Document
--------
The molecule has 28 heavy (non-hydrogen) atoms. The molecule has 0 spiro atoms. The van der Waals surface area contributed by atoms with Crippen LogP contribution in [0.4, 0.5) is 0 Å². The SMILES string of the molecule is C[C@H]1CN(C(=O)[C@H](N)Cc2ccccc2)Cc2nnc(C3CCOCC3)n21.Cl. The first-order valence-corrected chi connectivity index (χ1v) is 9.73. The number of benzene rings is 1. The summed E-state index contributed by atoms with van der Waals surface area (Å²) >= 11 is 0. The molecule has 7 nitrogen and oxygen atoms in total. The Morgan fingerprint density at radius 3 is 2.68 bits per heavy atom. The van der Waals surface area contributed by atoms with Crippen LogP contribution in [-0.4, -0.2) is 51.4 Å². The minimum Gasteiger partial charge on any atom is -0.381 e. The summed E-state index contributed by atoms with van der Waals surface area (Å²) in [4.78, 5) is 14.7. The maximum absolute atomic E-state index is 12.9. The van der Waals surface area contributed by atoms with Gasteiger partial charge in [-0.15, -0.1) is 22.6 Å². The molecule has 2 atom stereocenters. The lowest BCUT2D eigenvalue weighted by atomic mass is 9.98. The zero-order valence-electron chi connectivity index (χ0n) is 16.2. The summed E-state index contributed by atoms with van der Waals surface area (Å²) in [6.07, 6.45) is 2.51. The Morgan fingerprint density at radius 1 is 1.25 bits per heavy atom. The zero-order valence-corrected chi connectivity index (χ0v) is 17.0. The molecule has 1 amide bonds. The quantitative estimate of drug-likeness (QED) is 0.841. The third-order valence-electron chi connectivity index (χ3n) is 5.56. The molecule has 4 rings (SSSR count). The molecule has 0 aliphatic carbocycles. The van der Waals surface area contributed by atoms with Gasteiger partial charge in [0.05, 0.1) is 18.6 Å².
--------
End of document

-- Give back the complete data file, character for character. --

The molecule has 28 heavy (non-hydrogen) atoms. The molecule has 0 spiro atoms. The van der Waals surface area contributed by atoms with Crippen LogP contribution in [0.4, 0.5) is 0 Å². The SMILES string of the molecule is C[C@H]1CN(C(=O)[C@H](N)Cc2ccccc2)Cc2nnc(C3CCOCC3)n21.Cl. The first-order valence-corrected chi connectivity index (χ1v) is 9.73. The number of benzene rings is 1. The summed E-state index contributed by atoms with van der Waals surface area (Å²) >= 11 is 0. The molecule has 7 nitrogen and oxygen atoms in total. The Morgan fingerprint density at radius 3 is 2.68 bits per heavy atom. The van der Waals surface area contributed by atoms with Crippen LogP contribution in [-0.4, -0.2) is 51.4 Å². The minimum Gasteiger partial charge on any atom is -0.381 e. The summed E-state index contributed by atoms with van der Waals surface area (Å²) in [4.78, 5) is 14.7. The maximum absolute atomic E-state index is 12.9. The van der Waals surface area contributed by atoms with Gasteiger partial charge in [-0.15, -0.1) is 22.6 Å². The molecule has 2 atom stereocenters. The lowest BCUT2D eigenvalue weighted by atomic mass is 9.98. The zero-order valence-electron chi connectivity index (χ0n) is 16.2. The summed E-state index contributed by atoms with van der Waals surface area (Å²) in [6.07, 6.45) is 2.51. The Morgan fingerprint density at radius 1 is 1.25 bits per heavy atom. The zero-order valence-corrected chi connectivity index (χ0v) is 17.0. The molecule has 1 amide bonds. The quantitative estimate of drug-likeness (QED) is 0.841. The third-order valence-electron chi connectivity index (χ3n) is 5.56. The molecule has 4 rings (SSSR count). The molecule has 0 aliphatic carbocycles. The van der Waals surface area contributed by atoms with Gasteiger partial charge in [0.05, 0.1) is 18.6 Å².